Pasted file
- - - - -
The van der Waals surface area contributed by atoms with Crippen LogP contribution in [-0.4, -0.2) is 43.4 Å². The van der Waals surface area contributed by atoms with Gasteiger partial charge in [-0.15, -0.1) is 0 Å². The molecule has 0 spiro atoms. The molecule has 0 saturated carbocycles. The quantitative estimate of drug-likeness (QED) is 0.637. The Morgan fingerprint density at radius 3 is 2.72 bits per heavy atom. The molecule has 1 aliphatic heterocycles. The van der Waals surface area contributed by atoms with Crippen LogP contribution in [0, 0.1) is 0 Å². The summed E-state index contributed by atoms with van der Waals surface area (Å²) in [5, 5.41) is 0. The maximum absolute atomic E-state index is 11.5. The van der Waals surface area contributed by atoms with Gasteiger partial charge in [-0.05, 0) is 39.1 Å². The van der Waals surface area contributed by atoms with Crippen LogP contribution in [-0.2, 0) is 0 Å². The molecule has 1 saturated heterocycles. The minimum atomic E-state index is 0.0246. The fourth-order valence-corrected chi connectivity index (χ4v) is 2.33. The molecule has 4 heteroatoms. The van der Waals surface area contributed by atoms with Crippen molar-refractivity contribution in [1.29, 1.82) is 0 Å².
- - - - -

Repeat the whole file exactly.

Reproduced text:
The van der Waals surface area contributed by atoms with Crippen LogP contribution in [-0.4, -0.2) is 43.4 Å². The van der Waals surface area contributed by atoms with Gasteiger partial charge in [-0.15, -0.1) is 0 Å². The molecule has 0 spiro atoms. The molecule has 0 saturated carbocycles. The quantitative estimate of drug-likeness (QED) is 0.637. The Morgan fingerprint density at radius 3 is 2.72 bits per heavy atom. The molecule has 1 aliphatic heterocycles. The van der Waals surface area contributed by atoms with Crippen LogP contribution in [0, 0.1) is 0 Å². The summed E-state index contributed by atoms with van der Waals surface area (Å²) in [5, 5.41) is 0. The maximum absolute atomic E-state index is 11.5. The van der Waals surface area contributed by atoms with Gasteiger partial charge in [-0.05, 0) is 39.1 Å². The van der Waals surface area contributed by atoms with Crippen LogP contribution in [-0.2, 0) is 0 Å². The molecule has 1 saturated heterocycles. The minimum atomic E-state index is 0.0246. The fourth-order valence-corrected chi connectivity index (χ4v) is 2.33. The molecule has 4 heteroatoms. The van der Waals surface area contributed by atoms with Crippen molar-refractivity contribution in [1.29, 1.82) is 0 Å².